Good grief.  That’s a pretty high standard.  This is a guy who has been dedicated to dotting his I’s and crossing his T’s when it comes to faithful living.  What he considers sin against God is not only staying away from adultery and murder and stealing, but also includes how he treats the poor, the widows, and the orphans.  It’s not just what he doesn’t do that matters, but what he does do.  He might be the greatest man on earth, but he sure seems pretty aware of that.

Enter Elihu.  The young man speaks out of righteous indignation because he can no longer listen to the “wisdom” of Job and his friends.  This speech which lasts several chapters has a few important themes.  The one seen in today’s reading is that God knows what he is doing and should be approached with a great amount of respect.  Job needs to acknowledge that God is God and that Job is not.  His demands to approach God as if in court show too much self-pride and not enough respect for God.  Both of these must change, and Elihu points out that God can use suffering to shape and mold us and that Job has some growing to do at this point.  As he continues with his speech, Elihu will begin to set the stage for God’s grand response at the end of the book.

2 Corinthians 3

Hopefully you recall the story where Moses would go into the Tent of Meeting to get the law and instructions from Yahweh.  When he would emerge from the tent, his face would be glowing so brightly that it would frighten the people and required that he wear a veil so as to keep the people from having to see God’s glory in Moses’ face.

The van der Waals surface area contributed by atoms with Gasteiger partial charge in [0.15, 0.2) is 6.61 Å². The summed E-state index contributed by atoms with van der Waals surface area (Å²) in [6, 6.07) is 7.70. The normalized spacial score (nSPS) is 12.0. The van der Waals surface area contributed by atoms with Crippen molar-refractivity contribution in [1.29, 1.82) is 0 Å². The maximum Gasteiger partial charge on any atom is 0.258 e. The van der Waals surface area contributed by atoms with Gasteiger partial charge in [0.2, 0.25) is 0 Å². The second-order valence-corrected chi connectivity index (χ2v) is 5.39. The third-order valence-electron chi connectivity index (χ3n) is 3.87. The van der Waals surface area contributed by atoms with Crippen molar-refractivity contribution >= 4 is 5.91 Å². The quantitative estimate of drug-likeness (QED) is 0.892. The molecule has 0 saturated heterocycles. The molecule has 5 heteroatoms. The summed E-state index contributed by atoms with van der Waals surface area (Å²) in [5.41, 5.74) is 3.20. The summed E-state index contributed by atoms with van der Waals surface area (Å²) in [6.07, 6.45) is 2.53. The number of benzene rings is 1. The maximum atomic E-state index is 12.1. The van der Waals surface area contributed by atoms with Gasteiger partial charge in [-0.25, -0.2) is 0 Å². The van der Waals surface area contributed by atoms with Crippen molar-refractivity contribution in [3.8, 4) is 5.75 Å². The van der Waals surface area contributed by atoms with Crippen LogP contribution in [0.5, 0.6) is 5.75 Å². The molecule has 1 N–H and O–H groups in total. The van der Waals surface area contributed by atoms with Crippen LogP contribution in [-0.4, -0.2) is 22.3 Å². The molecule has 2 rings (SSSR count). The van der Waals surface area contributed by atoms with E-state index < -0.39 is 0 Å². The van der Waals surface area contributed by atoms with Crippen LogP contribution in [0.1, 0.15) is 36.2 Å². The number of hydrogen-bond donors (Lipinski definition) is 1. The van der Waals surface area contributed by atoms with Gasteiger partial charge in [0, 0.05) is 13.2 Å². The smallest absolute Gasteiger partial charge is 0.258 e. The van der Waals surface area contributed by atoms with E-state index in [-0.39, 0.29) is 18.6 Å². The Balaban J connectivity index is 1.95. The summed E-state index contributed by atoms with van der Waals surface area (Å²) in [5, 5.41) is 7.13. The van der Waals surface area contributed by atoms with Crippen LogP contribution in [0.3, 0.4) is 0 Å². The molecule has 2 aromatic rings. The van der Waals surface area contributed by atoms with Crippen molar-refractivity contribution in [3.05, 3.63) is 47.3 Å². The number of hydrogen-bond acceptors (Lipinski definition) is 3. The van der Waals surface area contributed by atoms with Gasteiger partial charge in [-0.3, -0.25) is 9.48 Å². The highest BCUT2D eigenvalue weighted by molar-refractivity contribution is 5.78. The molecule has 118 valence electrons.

Paul uses this image and a play on words to say that people who refuse to see God’s glory in the Gospel have on a veil all their own.  God’s glory, as revealed by his Spirit living IN Christians, is so much greater than the glow on Moses that the only way people can ignore it is wearing a veil of their own.  However, when they accept Jesus, the veil is removed and like Moses they reflect God’s glory to everybody that sees them.  And we continually become more and more in the image of God.

There are two things you need to ask yourself today.  First, do you see unbelievers as simply having a veil over the faces?  Imagine if every day you sought out people who lived behind the veil and your goal was to get them to pull it back and begin revealing God’s glory in their own lives.  They aren’t evil.  They aren’t your enemy.  They aren’t stupid.  They are simply behind a veil that God wants so badly for them to remove.

Second, do you still put on your veil sometimes?  When you’re at work perhaps you put your veil on because people don’t like the look of God’s glory in the office.  Maybe you put the veil on at home because it seems like there is just so much stress and you don’t care if your family sees God’s glory reflected in you.  God wants us to shine with his glory everywhere we go and continually become more and more in his image.